Stephanie B.A. de Beer, Nico P.E. Vermeulen and Chris Oostenbrink Pages 55 - 66 ( 12 )
Although water molecules are small and only consist of two different atom types, they play various roles in cellular systems. This review discusses their influence on the binding process between biomacromolecular targets and small molecule ligands and how this influence can be modeled in computational drug design approaches. Both the structure and the thermodynamics of active site waters will be discussed as these influence the binding process significantly. Structurally conserved waters cannot always be determined experimentally and if observed, it is not clear if they will be replaced upon ligand binding, even if sufficient space is available. Methods to predict the presence of water in protein-ligand complexes will be reviewed. Subsequently, we will discuss methods to include water in computational drug research. Either as an additional factor in automated docking experiments, or explicitly in detailed molecular dynamics simulations, the effect of water on the quality of the simulations is significant, but not easily predicted. The most detailed calculations involve estimates of the free energy contribution of water molecules to protein-ligand complexes. These calculations are computationally demanding, but give insight in the versatility and importance of water in ligand binding.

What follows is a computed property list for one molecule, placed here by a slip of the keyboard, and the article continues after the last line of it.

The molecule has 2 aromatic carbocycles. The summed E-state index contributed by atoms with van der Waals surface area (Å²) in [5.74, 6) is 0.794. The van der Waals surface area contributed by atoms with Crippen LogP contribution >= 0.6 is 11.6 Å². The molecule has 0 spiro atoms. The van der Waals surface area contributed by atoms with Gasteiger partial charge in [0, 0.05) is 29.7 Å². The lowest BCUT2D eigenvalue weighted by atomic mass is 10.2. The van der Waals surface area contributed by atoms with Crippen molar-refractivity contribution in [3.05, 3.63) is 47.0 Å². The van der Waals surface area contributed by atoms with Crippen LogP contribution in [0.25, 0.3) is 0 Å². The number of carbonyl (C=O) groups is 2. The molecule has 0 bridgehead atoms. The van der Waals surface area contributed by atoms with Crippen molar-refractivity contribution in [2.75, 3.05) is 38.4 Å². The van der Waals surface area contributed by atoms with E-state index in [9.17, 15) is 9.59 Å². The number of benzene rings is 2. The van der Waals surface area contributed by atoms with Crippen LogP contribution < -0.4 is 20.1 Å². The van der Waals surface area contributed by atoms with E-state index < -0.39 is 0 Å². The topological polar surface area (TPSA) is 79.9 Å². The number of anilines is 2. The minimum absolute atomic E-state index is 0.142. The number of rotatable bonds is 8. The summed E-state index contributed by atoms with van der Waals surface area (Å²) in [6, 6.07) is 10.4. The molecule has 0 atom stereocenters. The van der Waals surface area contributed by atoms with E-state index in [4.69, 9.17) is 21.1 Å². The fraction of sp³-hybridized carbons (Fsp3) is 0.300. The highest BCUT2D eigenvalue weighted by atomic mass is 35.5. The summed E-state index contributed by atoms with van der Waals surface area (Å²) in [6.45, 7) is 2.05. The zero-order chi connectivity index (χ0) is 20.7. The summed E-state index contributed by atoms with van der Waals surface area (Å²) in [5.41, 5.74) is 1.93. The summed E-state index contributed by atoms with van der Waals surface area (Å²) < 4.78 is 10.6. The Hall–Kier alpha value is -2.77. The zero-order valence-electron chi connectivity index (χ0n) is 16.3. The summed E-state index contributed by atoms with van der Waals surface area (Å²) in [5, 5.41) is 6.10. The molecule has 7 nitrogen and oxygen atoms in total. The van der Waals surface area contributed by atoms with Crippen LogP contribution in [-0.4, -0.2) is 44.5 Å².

Molecular docking, molecular dynamics simulation, free energy calculation, water bridges
Leiden-Amsterdam Center for Drug Research, Section of Molecular Toxicology, Department of Chemistry and Pharmaceutical Sciences, Vrije Universiteit, De Boelelaan 1083, 1081 HV, Amsterdam, The Netherlands.